First, Alex's argument incorrectly assumes that the Legislature's intent is determinative.   Starkly limiting legislative intent, Cunningham overrode the DSL's grant of authority to the courts to impose the aggravated term after finding circumstances in aggravation by a preponderance of the evidence.   “Because the DSL allocates to judges sole authority to find facts permitting the imposition of an upper term sentence, the system violates the Sixth Amendment,” Cunningham held, brusquely brushing aside the DSL's requirement for “judge-determined sentences to be reasonable” as “comforting, but beside the point.”  (Cunningham, supra, 549 U.S. at p. ----, 127 S.Ct. at p. 870, 166 L.Ed.2d at p. 876.)

Second, Alex's argument “weaves in and out of the juvenile and adult laws with considerable ease.   He is not permitted to do so.   There is no right to jury trial in juvenile proceedings.  [Citation.] He cannot, at the same time, claim both the rights attendant to adult sentencing proceedings (Cunningham ) while reaping the fruits attendant to juvenile proceedings (the opportunity to be released on parole years before an adult would be released).”  (Christian G., supra, 153 Cal.App.4th at p. 713, 63 Cal.Rptr.3d 215.)

The courts construe Welfare and Institutions Code section 731, subdivision (c) to confer on the court the discretion not only to impose a theoretical maximum term of physical confinement equal to an adult's maximum period of imprisonment (the DSL's aggravated term) for the identical offense-without requiring the court to follow the DSL's requirements for the imposition of the middle term in the absence of circumstances in aggravation or circumstances in mitigation-but also to impose a shorter theoretical maximum term of physical confinement on the basis of the facts and circumstances of the case.2  (Christian G., supra, 153 Cal.App.4th at p. 714, 63 Cal.Rptr.3d 215, citing In re Jacob J. (2005) 130 Cal.App.4th 429, 435, 437-438, 30 Cal.Rptr.3d 255, and In re Sean W. (2005) 127 Cal.App.4th 1177, 1188, 26 Cal.Rptr.3d 248;  Pen.Code, 1170, subd. (b);  Welf. & Inst.Code, § 726, subd. (c).)  The broad scope of that discretion mirrors “ ‘the purposes of the juvenile system, which include the protection of the public as well as the rehabilitation of the [ward].’ ”  (Christian G., supra, 153 Cal.App.4th at p. 715, 63 Cal.Rptr.3d 215, citing In re Carlos E. (2005) 127 Cal.App.4th 1529, 1542, 26 Cal.Rptr.3d 551.)  “A contrary interpretation of the statute would ignore the distinction between the determinate sentencing law, which provides for fixed terms designed to punish, and the juvenile justice system, which provides for indeterminate terms designed to rehabilitate.”   (Christian G., supra, 153 Cal.App.4th at p. 715, 63 Cal.Rptr.3d 215.)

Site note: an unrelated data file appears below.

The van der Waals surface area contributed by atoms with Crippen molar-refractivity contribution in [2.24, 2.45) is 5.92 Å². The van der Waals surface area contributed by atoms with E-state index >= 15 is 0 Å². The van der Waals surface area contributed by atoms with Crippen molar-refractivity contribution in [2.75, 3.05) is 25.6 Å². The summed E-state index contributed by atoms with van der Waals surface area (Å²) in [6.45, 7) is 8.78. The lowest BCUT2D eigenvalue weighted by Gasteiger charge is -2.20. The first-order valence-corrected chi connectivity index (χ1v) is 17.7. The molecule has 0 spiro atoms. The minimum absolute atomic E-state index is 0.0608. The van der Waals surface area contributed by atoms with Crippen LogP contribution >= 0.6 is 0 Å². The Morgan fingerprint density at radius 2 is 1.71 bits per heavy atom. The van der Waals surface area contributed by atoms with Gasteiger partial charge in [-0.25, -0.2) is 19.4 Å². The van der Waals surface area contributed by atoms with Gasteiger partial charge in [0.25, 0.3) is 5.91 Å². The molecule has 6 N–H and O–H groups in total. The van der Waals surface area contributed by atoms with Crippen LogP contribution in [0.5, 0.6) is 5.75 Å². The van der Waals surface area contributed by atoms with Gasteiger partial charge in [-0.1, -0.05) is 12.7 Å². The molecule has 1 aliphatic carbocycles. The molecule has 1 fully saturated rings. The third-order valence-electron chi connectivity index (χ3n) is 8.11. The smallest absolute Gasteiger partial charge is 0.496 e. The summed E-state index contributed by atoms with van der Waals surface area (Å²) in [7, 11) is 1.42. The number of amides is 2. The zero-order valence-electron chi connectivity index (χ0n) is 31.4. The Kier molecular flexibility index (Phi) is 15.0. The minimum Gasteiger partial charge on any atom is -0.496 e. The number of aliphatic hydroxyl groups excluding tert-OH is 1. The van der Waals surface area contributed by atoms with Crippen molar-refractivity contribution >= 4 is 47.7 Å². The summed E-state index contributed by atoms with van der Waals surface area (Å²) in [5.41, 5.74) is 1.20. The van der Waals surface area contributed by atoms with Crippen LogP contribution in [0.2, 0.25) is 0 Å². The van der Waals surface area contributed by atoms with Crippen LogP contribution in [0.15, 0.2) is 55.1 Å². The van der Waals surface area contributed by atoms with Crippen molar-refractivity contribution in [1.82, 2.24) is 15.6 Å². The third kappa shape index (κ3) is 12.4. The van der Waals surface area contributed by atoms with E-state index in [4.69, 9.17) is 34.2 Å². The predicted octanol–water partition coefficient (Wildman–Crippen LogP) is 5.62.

Proof beyond a reasonable doubt of each element of a crime is a constitutional right of adults and juveniles alike just as proof by a preponderance of the evidence is a constitutionally sufficient standard for revocation of adult and juvenile probation alike.  (In re Eddie M. (2003) 31 Cal.4th 480, 487, 503-504, 3 Cal.Rptr.3d 119, 73 P.3d 1115 (Eddie M.), citing In re Winship (1970) 397 U.S. 358, 368, 90 S.Ct. 1068, 25 L.Ed.2d 368 (Winship ).)   Those standards of proof apply at the jurisdictional stage of a criminal delinquency proceeding.  (Eddie M., supra, at p. 487, 3 Cal.Rptr.3d 119, 73 P.3d 1115.)  “Less exacting rules govern disposition,” however.  (Ibid.) Alex argues that proof beyond a reasonable doubt is a due process requirement for the court to calculate the theoretical maximum term of physical confinement at the dispositional phase.   To the contrary, the juvenile court has broad discretion to do so.  (In re Asean D. (1993) 14 Cal.App.4th 467, 473, 17 Cal.Rptr.2d 572.)   Only on a showing of an abuse of discretion by application of the substantial evidence standard of review will the appellate court disturb the judgment.  (In re Teofilio A. (1989) 210 Cal.App.3d 571, 579, 258 Cal.Rptr. 540;  In re Michael D. (1987) 188 Cal.App.3d 1392, 1395, 234 Cal.Rptr. 103.)   Understandably, Alex does not ask that we do so by that standard of review.